No Naked Ads -> Here!
No Naked Ads -> Here! $urlZ
Viva la madness, p.26
Larger Font   Reset Font Size   Smaller Font       Night Mode Off   Night Mode

       Viva La Madness, p.26

           J. J. Connolly
 

  Jenna tried to back Jesus off, sympathy exhausted, her nasty side – the Zambrano side – starting to emerge, but he’s around every corner. In between being a nuisance Jesus was doing his monkey business all around Florida – shifting tackle, making money but spinning out of control.

  Papa Victor tracked Jesus down, got him back to Caracas, sat him down, had a quiet word with him – uncle to nephew – and very nicely threatened to do him serious and permanent damage if he didn’t stop pestering Jenna. Go away, make money, find a girl, settle down, have many children – but not with Jenna, you understand?

  Jenna transferred up to Columbia University in New York. Miguel could keep an eye on her there … Miguel’s doing big business in NYC these days …

  But now Jesus has got love and hate working double shifts, day and night. He oscillates between over-romantic, operatic love for his first cousin and …

  I’ll show that that bitch Jenna who I love and adore more than anything else in the world, who would complete my world, if she would only love me. I’ll show her! I can move and shake and make money – don’t need her or her brother or her fuckin father. I’ll Be A Somebody.

  But the outfits down there in Miami – Cubans, Haitians, Jamaicans – might be criminals but they aren’t stupid. Jesus creeps them out, they don’t trust him – he fiddles the weight, loads or money are short, he’s never where he’s meant to be, he lies unnecessarily, out of stupidity. Then he tries to front it out, tells them they’re the deluded lunatics, got their facts wrong. He smashes the granny outta product if he gets half a chance, slaps it too much. He gives the impression that he’s messy about his business, chatting too much information on the cell, dropping the family name, not paying suppliers, boasting to girls in nightclubs; generally behaving like he could easily get them all pinched or killed or robbed. One day he’ll be telling undercover Feds or DEA what a smart cunt he is, who he’s connected with, and what he’s up to.

  There are a lot of people out there who would have slotted Jesus, and buried him as a professional precaution. But he was a Zambrano. Killing Jesus would be an affront. What people didn’t know – an ironic contradiction, in retrospect – was that many in the Zambrano clan would have welcomed someone burying Jesus, very dead or still alive. Miguel would shake Twitchy’s hand if he could have his cake and his memory stick too.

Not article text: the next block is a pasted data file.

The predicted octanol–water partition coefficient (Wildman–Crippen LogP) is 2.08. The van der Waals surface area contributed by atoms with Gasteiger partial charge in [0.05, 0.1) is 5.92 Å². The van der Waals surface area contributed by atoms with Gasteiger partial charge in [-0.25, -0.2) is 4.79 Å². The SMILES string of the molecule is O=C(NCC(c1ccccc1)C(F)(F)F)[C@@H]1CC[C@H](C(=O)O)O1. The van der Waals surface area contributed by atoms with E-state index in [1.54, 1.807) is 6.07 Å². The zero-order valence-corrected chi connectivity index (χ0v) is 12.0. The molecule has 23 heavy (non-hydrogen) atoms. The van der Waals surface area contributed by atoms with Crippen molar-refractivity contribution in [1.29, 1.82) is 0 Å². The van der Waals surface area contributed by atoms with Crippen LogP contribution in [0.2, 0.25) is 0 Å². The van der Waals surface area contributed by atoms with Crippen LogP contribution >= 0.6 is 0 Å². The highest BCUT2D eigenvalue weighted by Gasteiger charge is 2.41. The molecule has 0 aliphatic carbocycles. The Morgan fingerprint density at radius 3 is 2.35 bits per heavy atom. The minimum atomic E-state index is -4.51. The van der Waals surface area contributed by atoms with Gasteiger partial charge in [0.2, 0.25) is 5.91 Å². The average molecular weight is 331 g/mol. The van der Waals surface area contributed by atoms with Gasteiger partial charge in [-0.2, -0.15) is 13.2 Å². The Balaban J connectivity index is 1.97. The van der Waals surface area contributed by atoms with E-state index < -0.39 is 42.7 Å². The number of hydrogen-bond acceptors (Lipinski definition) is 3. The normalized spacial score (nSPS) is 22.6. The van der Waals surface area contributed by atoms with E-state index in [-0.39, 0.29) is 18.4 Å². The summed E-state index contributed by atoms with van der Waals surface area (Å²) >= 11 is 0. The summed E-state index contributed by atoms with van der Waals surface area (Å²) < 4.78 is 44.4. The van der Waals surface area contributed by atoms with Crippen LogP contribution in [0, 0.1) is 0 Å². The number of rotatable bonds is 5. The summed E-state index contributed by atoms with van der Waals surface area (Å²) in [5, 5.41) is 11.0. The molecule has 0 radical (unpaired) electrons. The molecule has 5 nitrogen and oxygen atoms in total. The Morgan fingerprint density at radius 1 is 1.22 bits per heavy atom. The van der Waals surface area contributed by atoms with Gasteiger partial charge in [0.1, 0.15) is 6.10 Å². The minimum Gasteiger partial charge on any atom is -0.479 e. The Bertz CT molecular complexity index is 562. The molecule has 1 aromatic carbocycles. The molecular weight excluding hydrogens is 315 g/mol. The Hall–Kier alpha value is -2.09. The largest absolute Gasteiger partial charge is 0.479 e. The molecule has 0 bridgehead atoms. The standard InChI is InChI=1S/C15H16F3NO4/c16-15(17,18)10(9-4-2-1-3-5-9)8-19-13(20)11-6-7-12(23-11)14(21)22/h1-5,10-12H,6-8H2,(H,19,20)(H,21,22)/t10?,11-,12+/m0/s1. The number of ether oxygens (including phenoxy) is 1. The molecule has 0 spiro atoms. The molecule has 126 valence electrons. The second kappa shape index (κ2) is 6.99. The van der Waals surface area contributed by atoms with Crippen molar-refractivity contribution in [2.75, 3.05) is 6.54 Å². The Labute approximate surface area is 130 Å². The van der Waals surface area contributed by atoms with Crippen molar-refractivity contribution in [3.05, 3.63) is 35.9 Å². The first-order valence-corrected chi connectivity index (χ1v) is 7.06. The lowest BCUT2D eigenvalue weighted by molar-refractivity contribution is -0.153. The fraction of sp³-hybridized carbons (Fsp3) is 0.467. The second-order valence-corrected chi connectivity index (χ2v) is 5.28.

Sensible, quiet workers gave Jesus a wide, were polite but evasive; kept marching, eyes front, as he waved at them across South Beach nightclubs. Even drug dealers, smugglers, money launderers and crooked lawyers believe Missus Burns’ maxim that you are the company you keep. Miami is like any place, Bogotá or Lagos, Bangkok or Marbella – everyone is constantly checking out who’s with who.

  Jesus is always working with entry-level operators or bottom-feeders that he can control. He’s never getting fast-tracked – there’s no nepotism, and the fraternity have spotted it. It doesn’t take a lot of working out that if Jesus could command respect and close a deal, he’d be grooving on behalf of the family firm, the Zambrano Corporation. They keep him where they can keep an eye on him, let him have product at landed prices, extend him credit, let him use the slotting crews if things go bandaloo, but never let him know what’s really going on.

  Jesus had a fantasy that one day he’d get into something really hot and horny that his uncle and cousin would want a piece of. They’d come grovelling to him, on their knees, looking for a slice, and he’d tell them, politely, to fuck off. If only he could make his fortune independently, he’d win the heart of Jenna. They’d live in a big house on the hill, have bubbas and hold court. And then they, the Zambrano Family, would offer him a seat on the board. Dead simple. Jesus’ story takes a turn – turns into a proper Burke and Hare story.

  Santos was working for Jesus. His pet soldier, running freelance operations, using the family’s facilities – airstrips, diplomatic bags, bent officials, money laundering operations and the Venezuelan army. Santos and his squad of moonlighting Special Forces operators did the schlepping but Jesus always kept control of the money. And Jesus always kept Santos and the amigos waiting on payment – they never got paid in full – so Santos never felt in a position to bail. It was promises that kept Santos on Jesus’ leash. And Jesus could convince Santos of anything. Miguel suggests that because Santos has a rigid, soldier’s psyche it makes him easier to manipulate – less mental flexibility … Once you overran Santos’ first line of defence you could run riot. Tells you as much about Miguel as it does about Santos.

  Jesus had a buyer in Miami for his product, an ambulance-chasing attorney. In the course of an innocent conversation over dinner one night, the lawyer happened to mention in passing that human body parts, vital organs, fetched huge sums of money on the black market. They got to joking … Jesus asked how much a kidney would cost …

  Did you know that a heart transplant costs one million dollars? Including convalescence, all state taxes, and the beating heart?

  The lawyer chappie went on to tell Jesus, who was all ears by now, that certain rare blood groups are found in indigenous Indians – they have a higher percentage rate than the regular population …

  The lawyer was doing legal voodoo – defending malpractice lawsuits, liaising with ethical committees and dealing with seriously criminal insurance companies – for the medical centre that was doing a roaring trade in spare-part surgery. There was actually a shortage of donors …

  Jesus recruited Santos and his amigos, sold them his harebrained scheme. Santos was assured that there was a buyer, a market for the organs. Jesus went to work on him, eroded his resistance – these Aztec fuckers were sacrificing each other when the Span-yards arrived, cutting out their hearts to pacify the monkey Gods! This ain’t nothing new! On and on … Till Santos agreed.